This week could be viewed as somewhat of a landmark following the imprisonment of as Swansea University student after he was convicted of making obscene comments on Twitter after the collapse of Fabrice Muamba.

Liam Stacey was jailed for 56 days after a series of racist remarks were forwarded to police by several users of the social network site; a sentence which District Judge John Charles believes was a true reflection of the outrage caused.

"Not just the footballer’s family, not just the footballing world, but the whole world were literally praying for Muamba’s life," he explained upon sentencing.

"Your comments aggravated this situation.

"I have no choice but to impose an immediate custodial sentence to reflect the public outrage at what you have done."

Following such a strict sanction from the courts, football clubs and administrators are now under pressure to prove they are doing enough to police any such inappropriate behaviour at matches.

One such idea that has been mooted is for authorities to punish clubs unable to control their supporters by imposing the threat of points deductions or forcing teams to play matches behind closed doors.

This idea has been given the esteemed backing of Nick Hawkins, who has developed policy within the Crown Prosecution Service on how to tackle criminal acts within sport.

“One area where I would argue we need more support from sports authorities is in dealing with inappropriate crowd behaviour and, in particular, chanting,” Hawkins said during a lecture at the University of Portsmouth, as reported by The Telegraph.

“Making clubs play games behind closed doors hits them in their pockets, and deducting league points lessens a club’s chance of qualifying for Europe or promotion, again hitting them financially.

“Football authorities have dealt with violent crowd behaviour this way, not to mention deduction of points for going into administration.

“I would strongly urge clubs to stop their fans singing some of their more choice chants - do Pompey fans really need to sing about ‘hitting scummers [their abusive term for Southampton supporters] with a brick’? - and for the authorities to take action over clubs that fail to do so if these abusive chants become a habit.”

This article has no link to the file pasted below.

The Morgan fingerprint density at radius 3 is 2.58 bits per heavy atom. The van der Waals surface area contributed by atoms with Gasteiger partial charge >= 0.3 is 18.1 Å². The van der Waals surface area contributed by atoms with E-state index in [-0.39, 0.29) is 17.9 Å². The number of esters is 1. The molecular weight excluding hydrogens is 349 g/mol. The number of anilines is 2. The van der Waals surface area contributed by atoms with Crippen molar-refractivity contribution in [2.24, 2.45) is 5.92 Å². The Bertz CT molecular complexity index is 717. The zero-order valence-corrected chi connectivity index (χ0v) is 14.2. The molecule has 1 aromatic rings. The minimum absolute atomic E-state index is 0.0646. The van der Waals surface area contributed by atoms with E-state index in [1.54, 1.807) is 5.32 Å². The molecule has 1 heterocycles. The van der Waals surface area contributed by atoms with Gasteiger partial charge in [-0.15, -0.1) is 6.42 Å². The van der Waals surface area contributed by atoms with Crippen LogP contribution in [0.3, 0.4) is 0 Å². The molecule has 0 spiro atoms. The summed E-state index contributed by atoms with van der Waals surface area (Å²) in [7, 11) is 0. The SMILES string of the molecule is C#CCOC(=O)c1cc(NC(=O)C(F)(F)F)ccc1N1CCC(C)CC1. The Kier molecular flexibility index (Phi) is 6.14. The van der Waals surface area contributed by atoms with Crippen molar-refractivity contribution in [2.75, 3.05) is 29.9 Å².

The Football Association have already demonstrated their willingness to use their greatest power possible to deal with player indiscretions following Luis Suarez's ban for making racially insulting remarks towards Patrice Evra.

It is now down to the FA to become more forceful when attempting to combat vile chanting from the terraces, with such fan behaviour appearing to have plummeted to lower depths this season than for a number of years.

This is, of course, particularly difficult to police when thousands of people chant at any one give time, and the clubs are trusted by the FA to ensure they taking the right measures to combat any potential issues.

There will be many that contest the proposal of greater security measures at football grounds, with the reduction in civil liberties an issue for society as a whole in recent years.

But, if only a minority indulge in potentially illegal chanting at games, then the innocent supporters will surely understand the requirement for more stringent measures for the cause of the greater good.

The FA often regard themselves - and sometimes rightly so - as leaders when it comes forward thinking in the world of football. And hitting clubs harder for the actions of their supporters will be a serious statement of intent.

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